CHARLESTON — Haley: Credit-monitoring service now includes minors
Experian is notifying S.C. parents they can begin signing up to have their children’s credit monitored, Gov. Nikki Haley said Friday.
The Family Secure service is part of the state’s response to the hacking of millions of taxpayers’ personal data. The theft, first announced Oct. 26, compromised nearly 4 million individual tax filers, including the unencrypted Social Security numbers of 1.9 million dependents on parents’ tax returns.
Experian began sending emails and letters Thursday on the availability of Family Secure, free to parents for a year after sign-up. The cost is covered by the state’s $12 million contract with the credit bureau.
Most children under 18 don’t have a credit history, particularly pre-teens. The parent who signs up will be alerted if a credit file pops up in a child’s name. If a file exists, the service will monitor for suspicious activity.
“If you claim minors as dependents, you should absolutely take the time to sign them up for identity and credit monitoring through Experian’s Family Secure,” Haley said.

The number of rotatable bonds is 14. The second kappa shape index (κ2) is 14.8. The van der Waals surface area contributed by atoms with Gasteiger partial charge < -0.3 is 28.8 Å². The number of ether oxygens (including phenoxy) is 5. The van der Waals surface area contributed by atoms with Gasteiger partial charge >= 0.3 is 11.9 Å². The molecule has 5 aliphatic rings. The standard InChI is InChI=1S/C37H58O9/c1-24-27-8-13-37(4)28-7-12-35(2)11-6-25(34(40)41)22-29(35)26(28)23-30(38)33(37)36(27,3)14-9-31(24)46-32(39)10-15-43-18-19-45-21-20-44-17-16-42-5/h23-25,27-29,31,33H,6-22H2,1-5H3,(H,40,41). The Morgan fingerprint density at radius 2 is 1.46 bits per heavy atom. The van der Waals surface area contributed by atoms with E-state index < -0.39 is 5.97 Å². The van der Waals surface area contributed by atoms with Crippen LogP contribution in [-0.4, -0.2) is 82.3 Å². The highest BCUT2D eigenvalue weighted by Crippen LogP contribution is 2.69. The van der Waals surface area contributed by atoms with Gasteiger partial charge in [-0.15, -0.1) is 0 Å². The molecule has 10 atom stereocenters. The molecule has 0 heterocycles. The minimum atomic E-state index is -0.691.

A parent must first enroll in Experian’s ProtectMyID service, which provides a year of credit monitoring for each adult signing up. Its availability was part of the initial Oct. 26 announcement on the breach.
Notification began going out to parents already enrolled in ProtectMyID. As of Friday, more than 900,000 South Carolina taxpayers had signed up, said Experian spokesman Greg Young.
Experian will stagger the notices over the next several weeks. Parents and legal guardians have until May 31 to enroll in Family Secure. Parents can sign up any child under 18 who is claimed as a dependent on their tax returns.
The deadline for signing up for ProtectMyID is Jan. 31.
Scott named to U.S. House Ways and Means Committee
U.S. Rep. Tim Scott, R-North Charleston, has been named to the powerful House Ways and Means Committee.
Scott, who represents the 1st District along the state’s southern coast, is one of four new Republican members named to the committee by U.S. Rep. Dave Camp, R-Minn., the committee chairman.
The committee is the chief tax-writing committee for the House. Scott is the first South Carolinian on the panel since Carroll Campbell in the 1980s.
Scott says tax reform is one of his passions, and he hopes to work on the panel to help make the first significant revisions in the tax code in decades.
The Associated Press